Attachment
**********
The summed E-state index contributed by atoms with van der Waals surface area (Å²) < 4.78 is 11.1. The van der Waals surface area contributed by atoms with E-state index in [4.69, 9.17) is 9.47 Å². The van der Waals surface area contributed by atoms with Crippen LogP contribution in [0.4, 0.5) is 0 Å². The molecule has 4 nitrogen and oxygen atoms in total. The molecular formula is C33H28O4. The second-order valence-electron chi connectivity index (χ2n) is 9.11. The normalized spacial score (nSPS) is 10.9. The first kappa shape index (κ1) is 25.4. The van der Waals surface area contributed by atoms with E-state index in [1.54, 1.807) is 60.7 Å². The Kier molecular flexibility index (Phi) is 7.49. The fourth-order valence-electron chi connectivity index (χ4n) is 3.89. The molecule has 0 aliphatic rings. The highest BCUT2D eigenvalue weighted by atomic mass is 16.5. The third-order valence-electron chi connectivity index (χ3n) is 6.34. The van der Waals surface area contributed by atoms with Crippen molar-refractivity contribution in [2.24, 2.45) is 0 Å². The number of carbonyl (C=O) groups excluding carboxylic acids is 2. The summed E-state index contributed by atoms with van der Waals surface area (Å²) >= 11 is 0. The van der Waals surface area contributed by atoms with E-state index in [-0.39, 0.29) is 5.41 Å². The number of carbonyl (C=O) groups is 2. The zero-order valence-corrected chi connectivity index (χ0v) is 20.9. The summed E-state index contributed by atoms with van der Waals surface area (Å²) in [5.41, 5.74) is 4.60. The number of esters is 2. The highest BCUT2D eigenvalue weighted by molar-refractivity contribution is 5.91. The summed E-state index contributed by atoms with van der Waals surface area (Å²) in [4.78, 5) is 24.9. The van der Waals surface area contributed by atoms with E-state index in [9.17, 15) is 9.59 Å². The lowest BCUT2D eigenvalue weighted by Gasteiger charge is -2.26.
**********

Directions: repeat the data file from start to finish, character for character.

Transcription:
The summed E-state index contributed by atoms with van der Waals surface area (Å²) < 4.78 is 11.1. The van der Waals surface area contributed by atoms with E-state index in [4.69, 9.17) is 9.47 Å². The van der Waals surface area contributed by atoms with Crippen LogP contribution in [0.4, 0.5) is 0 Å². The molecule has 4 nitrogen and oxygen atoms in total. The molecular formula is C33H28O4. The second-order valence-electron chi connectivity index (χ2n) is 9.11. The normalized spacial score (nSPS) is 10.9. The first kappa shape index (κ1) is 25.4. The van der Waals surface area contributed by atoms with E-state index in [1.54, 1.807) is 60.7 Å². The Kier molecular flexibility index (Phi) is 7.49. The fourth-order valence-electron chi connectivity index (χ4n) is 3.89. The molecule has 0 aliphatic rings. The highest BCUT2D eigenvalue weighted by atomic mass is 16.5. The third-order valence-electron chi connectivity index (χ3n) is 6.34. The van der Waals surface area contributed by atoms with Crippen molar-refractivity contribution in [2.24, 2.45) is 0 Å². The number of carbonyl (C=O) groups excluding carboxylic acids is 2. The summed E-state index contributed by atoms with van der Waals surface area (Å²) >= 11 is 0. The van der Waals surface area contributed by atoms with E-state index in [-0.39, 0.29) is 5.41 Å². The number of carbonyl (C=O) groups is 2. The zero-order valence-corrected chi connectivity index (χ0v) is 20.9. The summed E-state index contributed by atoms with van der Waals surface area (Å²) in [5.41, 5.74) is 4.60. The number of esters is 2. The highest BCUT2D eigenvalue weighted by molar-refractivity contribution is 5.91. The summed E-state index contributed by atoms with van der Waals surface area (Å²) in [4.78, 5) is 24.9. The van der Waals surface area contributed by atoms with E-state index in [9.17, 15) is 9.59 Å². The lowest BCUT2D eigenvalue weighted by Gasteiger charge is -2.26.